A fertile, productive soil is essential to successful gardening. A knowledge of soils and soil fertility should help improve one's gardening.
The typical mineral soil is composed of rock particles, organic matter, water, and air. The solid particles make up about 50 percent by volume, and the water and air each occupy about 25 percent. The exact percentages vary, depending on the nature of the soil and on whether the soil is wet or dry. In addition there are soil microorganisms and plant nutrients in solution.
The rock particles differ greatly in size and are classified as sand, silt, or clay. Sand particles are visible to the unaided eye, and their size ranges from 2.0 to .05 mm. Silt particles are visible under an ordinary microscope and range from .05 to .002 mm. Clay particles are extremely small, less than .002 mm., and can be seen only under an electron microscope.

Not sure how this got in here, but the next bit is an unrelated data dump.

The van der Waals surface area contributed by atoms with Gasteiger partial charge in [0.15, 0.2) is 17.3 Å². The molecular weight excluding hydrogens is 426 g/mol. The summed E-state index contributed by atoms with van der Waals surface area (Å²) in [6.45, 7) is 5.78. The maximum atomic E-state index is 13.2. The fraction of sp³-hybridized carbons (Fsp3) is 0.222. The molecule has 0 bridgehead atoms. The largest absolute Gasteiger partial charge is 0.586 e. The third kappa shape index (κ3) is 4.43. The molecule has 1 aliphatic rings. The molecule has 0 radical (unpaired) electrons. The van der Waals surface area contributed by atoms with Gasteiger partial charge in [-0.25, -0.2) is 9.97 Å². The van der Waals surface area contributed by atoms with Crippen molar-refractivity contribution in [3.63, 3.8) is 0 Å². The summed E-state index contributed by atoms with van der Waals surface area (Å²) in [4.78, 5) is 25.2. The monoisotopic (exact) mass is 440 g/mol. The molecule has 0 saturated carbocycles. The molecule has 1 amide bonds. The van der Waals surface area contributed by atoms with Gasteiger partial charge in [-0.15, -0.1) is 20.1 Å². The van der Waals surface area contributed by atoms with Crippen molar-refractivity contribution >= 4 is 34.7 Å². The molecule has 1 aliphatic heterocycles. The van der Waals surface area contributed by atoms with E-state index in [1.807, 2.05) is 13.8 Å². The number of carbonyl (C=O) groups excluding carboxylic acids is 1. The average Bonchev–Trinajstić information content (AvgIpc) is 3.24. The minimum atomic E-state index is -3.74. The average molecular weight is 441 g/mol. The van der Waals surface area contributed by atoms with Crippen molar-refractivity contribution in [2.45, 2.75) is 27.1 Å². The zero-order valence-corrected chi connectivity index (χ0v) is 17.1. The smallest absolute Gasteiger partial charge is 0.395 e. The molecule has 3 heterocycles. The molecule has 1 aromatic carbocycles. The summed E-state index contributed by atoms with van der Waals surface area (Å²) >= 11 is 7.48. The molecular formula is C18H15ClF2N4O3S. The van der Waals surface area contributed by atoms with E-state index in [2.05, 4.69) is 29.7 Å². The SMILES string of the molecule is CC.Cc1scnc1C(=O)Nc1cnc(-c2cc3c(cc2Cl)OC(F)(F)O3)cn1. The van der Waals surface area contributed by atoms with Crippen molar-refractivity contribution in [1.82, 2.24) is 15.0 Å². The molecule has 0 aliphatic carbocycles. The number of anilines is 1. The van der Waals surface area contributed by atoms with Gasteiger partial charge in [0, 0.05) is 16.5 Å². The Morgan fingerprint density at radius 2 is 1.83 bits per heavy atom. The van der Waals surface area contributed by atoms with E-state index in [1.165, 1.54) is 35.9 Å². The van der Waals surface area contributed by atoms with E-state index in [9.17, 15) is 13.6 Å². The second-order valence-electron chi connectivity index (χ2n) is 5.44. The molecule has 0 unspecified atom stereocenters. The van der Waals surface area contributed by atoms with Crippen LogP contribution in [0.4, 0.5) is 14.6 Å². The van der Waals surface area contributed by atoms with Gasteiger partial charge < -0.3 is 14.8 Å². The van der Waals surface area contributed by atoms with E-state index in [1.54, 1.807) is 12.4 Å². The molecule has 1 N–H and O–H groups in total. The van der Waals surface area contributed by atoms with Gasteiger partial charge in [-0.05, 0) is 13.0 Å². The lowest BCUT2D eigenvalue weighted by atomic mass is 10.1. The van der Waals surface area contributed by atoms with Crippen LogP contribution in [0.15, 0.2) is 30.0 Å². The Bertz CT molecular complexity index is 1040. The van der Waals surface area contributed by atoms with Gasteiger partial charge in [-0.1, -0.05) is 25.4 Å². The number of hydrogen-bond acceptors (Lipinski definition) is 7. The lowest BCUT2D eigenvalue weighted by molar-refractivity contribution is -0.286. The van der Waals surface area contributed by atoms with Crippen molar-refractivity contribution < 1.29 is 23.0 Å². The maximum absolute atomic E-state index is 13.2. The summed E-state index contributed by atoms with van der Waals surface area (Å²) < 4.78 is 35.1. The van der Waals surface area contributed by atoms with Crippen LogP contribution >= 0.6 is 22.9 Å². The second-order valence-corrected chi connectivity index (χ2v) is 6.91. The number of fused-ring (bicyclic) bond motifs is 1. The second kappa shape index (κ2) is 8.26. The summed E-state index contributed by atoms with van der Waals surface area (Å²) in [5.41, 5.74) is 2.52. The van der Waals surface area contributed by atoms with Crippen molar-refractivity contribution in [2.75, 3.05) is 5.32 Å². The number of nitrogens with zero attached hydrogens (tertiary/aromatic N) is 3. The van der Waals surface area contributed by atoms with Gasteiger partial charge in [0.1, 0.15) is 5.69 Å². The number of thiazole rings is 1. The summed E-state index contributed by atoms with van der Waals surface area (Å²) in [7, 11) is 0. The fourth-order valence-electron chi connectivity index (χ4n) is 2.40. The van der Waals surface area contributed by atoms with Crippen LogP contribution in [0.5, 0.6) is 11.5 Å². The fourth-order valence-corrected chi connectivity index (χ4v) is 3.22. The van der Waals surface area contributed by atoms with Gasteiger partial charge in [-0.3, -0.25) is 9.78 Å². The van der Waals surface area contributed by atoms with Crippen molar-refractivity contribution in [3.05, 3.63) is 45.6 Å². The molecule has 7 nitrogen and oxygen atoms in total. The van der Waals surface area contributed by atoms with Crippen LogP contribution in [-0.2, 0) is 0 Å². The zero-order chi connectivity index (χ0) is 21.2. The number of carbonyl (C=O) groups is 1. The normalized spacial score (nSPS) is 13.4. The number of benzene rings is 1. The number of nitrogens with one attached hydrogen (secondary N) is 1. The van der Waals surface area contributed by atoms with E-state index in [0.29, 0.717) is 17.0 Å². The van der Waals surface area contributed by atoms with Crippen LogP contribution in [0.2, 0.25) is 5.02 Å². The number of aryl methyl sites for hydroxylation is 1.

The term "loam" is applied to a mixture of ingredients, and the terms "sandy loam," "silt loam," and "clay loam" are applied, depending on the texture.
Clay soils are likely to present the greatest problem for gardeners. The very small particles are platelike and become extremely sticky when wet. If such soils are cultivated when wet, large, hard clods result. If the soils are properly handled, the small clay particles adhere in granules or crumbs. This increases the penetration of water and air. Fall plowing or rotovating improves the granular structure, for freezing and thawing action during the winter causes the large clods to break down into granules.
Organic soils are derived from the decomposition of organic matter. If they contain 65 percent or more of organic matter, they are called peat soils; if 20 to 35 percent, muck soils. Peat soils are termed sedge or sphagnum, depending on the source of the organic matter. Compared with mineral soils, highly organic soils are usually low in plant nutrients.
Gardeners must generally start with disturbed soils of low fertility, because the topsoil, characteristic of farm fields, was removed or covered with subsoil during the construction of the home. Fortunately, the productivity of any soil can be improved.
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